If you had to guess which media outlet Fox News boss Roger Ailes would choose to air his views on the media furor surrounding the shooting of Rep. Gabrielle Giffords, pick No. 1 would probably not be the website run by a hip-hop mogul.
Yet there Ailes was Monday in a brief online Q&A with Russell Simmons, posted on Globalgrind.com, the website of clothing creator, Def Jam founder and entrepreneur Simmons.
Less surprising was that Ailes used the platform to scoff at the notion that angry political commentary (including on his cable station) had anything to do with the shooting of Giffords and 19 others.
Ailes did concede that a bit of dialing back of the rhetoric might be in order. "I told all of our guys, shut up, tone it down, make your argument intellectually," Ailes said. "You don’t have to do it with bombast. I hope the other side does that."
Fox's commentators — particularly the overwrought Glenn Beck with his bluster and constant fulminations about America's imminent collapse — haven't been big on toning down. But there was Beck's boss, for what it was worth, calling for, uh, modulation.
That's not to say, as I note in my "On the Media" column, that any commentator should be blamed, based on what we know now, for inciting the violence in Tucson. Jared Lee Loughner appears to be a disturbed young man whose political views were muddled. No specific evidence has emerged linking his oddball views to the shooting.
So why would Ailes choose to talk to Simmons about the media storm surrounding the shooting?
That's hard to know, since Simmons didn't offer any context or explanation for the interview. Simmons has been a stalwart backer of President (and previously candidate) Obama and has talked about building his Globalgrind into a powerhouse for news and for political organizing.
But I'm probably not alone among media writers in having never visited the site before the brief Ailes interview.
Besides insisting he really did want some measure of restraint from his staff, Ailes used the Simmons interview to rail about the incredibility (he used a saltier term) of claims that the conservative media drove Loughner.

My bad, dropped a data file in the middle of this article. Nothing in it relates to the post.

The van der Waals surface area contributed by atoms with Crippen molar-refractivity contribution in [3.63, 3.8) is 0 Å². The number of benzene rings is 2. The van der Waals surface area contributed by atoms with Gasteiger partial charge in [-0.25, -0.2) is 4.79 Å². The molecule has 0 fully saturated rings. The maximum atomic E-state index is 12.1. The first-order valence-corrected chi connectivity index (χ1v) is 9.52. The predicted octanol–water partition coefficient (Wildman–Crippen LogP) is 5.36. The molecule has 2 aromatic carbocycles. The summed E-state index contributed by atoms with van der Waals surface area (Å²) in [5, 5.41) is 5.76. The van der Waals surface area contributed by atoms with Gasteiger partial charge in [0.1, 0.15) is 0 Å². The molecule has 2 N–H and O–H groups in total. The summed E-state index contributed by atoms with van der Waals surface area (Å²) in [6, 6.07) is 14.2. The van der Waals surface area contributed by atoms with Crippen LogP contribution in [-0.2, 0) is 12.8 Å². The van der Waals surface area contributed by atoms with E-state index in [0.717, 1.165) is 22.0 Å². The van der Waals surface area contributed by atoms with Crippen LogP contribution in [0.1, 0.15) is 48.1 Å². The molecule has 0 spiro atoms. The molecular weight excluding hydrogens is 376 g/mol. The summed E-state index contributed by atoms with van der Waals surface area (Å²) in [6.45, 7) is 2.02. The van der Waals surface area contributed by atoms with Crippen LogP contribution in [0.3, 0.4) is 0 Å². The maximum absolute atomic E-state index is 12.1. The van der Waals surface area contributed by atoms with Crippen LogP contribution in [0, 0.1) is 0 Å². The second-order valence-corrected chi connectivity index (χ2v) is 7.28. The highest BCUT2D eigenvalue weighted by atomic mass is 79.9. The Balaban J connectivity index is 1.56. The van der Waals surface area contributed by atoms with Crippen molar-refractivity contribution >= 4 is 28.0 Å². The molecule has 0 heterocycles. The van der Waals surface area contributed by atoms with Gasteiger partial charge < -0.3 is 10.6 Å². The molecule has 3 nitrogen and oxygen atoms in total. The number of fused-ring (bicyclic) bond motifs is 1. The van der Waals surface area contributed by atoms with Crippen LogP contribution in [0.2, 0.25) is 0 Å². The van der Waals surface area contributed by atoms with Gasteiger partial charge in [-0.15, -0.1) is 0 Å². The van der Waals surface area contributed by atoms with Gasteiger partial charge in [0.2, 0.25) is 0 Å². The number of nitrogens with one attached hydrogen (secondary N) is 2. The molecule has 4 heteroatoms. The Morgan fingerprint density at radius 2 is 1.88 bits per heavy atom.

In an interesting (and unintentional?) twist, Ailes said that "nobody screened [Loughner] for getting a weapon." Surely the boss of 2nd Amendment-friendly Fox wasn't suggesting a need for stiffer gun laws in notoriously laissez-faire Arizona?
He also said it was @*)@*#@ (that salty word again) for critics to suggest that Fox entertainer Sarah Palin had culpability in the shooting. During the recent midterm election Palin put out a map targeting 20 House members, including Giffords, for defeat. A gunsight-style target appeared on a map of America over each targeted district.
Ailes said he had personally had his picture tagged with a bull's eye over his head. "This goes on," he said, "both sides are wrong, but they both do it."
Simmons didn't give any push back on the notion that nasty rhetoric comes equally from both sides of the ideological divide. "Angry left, angry right," Simmons said, "none of it's good."
Simmons then seemed to make an attempt to jump-start the kind of caring dialogue he said would break down barriers. He told the Fox boss that Obama isn't really as left wing as some suggest.
The music impressario suggested he fit to the left of Obama. To that, Ailes laughed and responded: "Then you must be skinny, you can’t get between him and the wall. You gotta to be one skinny guy, man."
So much for a meeting of the minds.
— James Rainey
Photo: Entrepreneur Russell Simmons. Credit: Alberto E. Rodriguez / Getty Images for Extra.